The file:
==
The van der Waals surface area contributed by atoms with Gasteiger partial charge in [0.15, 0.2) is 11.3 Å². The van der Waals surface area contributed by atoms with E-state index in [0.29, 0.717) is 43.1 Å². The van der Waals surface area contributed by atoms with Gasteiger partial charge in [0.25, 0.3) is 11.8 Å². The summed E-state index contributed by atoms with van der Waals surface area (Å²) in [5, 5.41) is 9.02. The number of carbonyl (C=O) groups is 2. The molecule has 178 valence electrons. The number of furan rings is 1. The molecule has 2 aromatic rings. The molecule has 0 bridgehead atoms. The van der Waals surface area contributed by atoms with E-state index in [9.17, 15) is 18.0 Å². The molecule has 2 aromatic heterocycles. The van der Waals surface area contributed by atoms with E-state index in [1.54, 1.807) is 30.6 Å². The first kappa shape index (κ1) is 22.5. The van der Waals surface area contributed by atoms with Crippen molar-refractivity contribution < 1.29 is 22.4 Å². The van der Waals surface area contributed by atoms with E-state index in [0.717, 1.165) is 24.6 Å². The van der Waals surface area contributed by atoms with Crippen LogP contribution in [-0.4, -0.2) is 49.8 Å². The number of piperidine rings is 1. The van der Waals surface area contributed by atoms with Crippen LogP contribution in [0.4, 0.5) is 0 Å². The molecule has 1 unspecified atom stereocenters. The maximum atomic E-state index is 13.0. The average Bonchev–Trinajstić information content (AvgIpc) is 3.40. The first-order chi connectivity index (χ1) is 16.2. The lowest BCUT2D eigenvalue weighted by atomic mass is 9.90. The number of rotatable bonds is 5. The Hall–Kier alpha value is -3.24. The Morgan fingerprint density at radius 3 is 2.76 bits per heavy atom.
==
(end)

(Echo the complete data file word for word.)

The van der Waals surface area contributed by atoms with Gasteiger partial charge in [0.15, 0.2) is 11.3 Å². The van der Waals surface area contributed by atoms with E-state index in [0.29, 0.717) is 43.1 Å². The van der Waals surface area contributed by atoms with Gasteiger partial charge in [0.25, 0.3) is 11.8 Å². The summed E-state index contributed by atoms with van der Waals surface area (Å²) in [5, 5.41) is 9.02. The number of carbonyl (C=O) groups is 2. The molecule has 178 valence electrons. The number of furan rings is 1. The molecule has 2 aromatic rings. The molecule has 0 bridgehead atoms. The van der Waals surface area contributed by atoms with E-state index in [9.17, 15) is 18.0 Å². The molecule has 2 aromatic heterocycles. The van der Waals surface area contributed by atoms with E-state index in [1.54, 1.807) is 30.6 Å². The first kappa shape index (κ1) is 22.5. The van der Waals surface area contributed by atoms with Crippen molar-refractivity contribution < 1.29 is 22.4 Å². The van der Waals surface area contributed by atoms with E-state index in [0.717, 1.165) is 24.6 Å². The van der Waals surface area contributed by atoms with Crippen LogP contribution in [-0.4, -0.2) is 49.8 Å². The number of piperidine rings is 1. The van der Waals surface area contributed by atoms with Crippen LogP contribution in [0.4, 0.5) is 0 Å². The molecule has 1 unspecified atom stereocenters. The maximum atomic E-state index is 13.0. The average Bonchev–Trinajstić information content (AvgIpc) is 3.40. The first-order chi connectivity index (χ1) is 16.2. The lowest BCUT2D eigenvalue weighted by atomic mass is 9.90. The number of rotatable bonds is 5. The Hall–Kier alpha value is -3.24. The Morgan fingerprint density at radius 3 is 2.76 bits per heavy atom.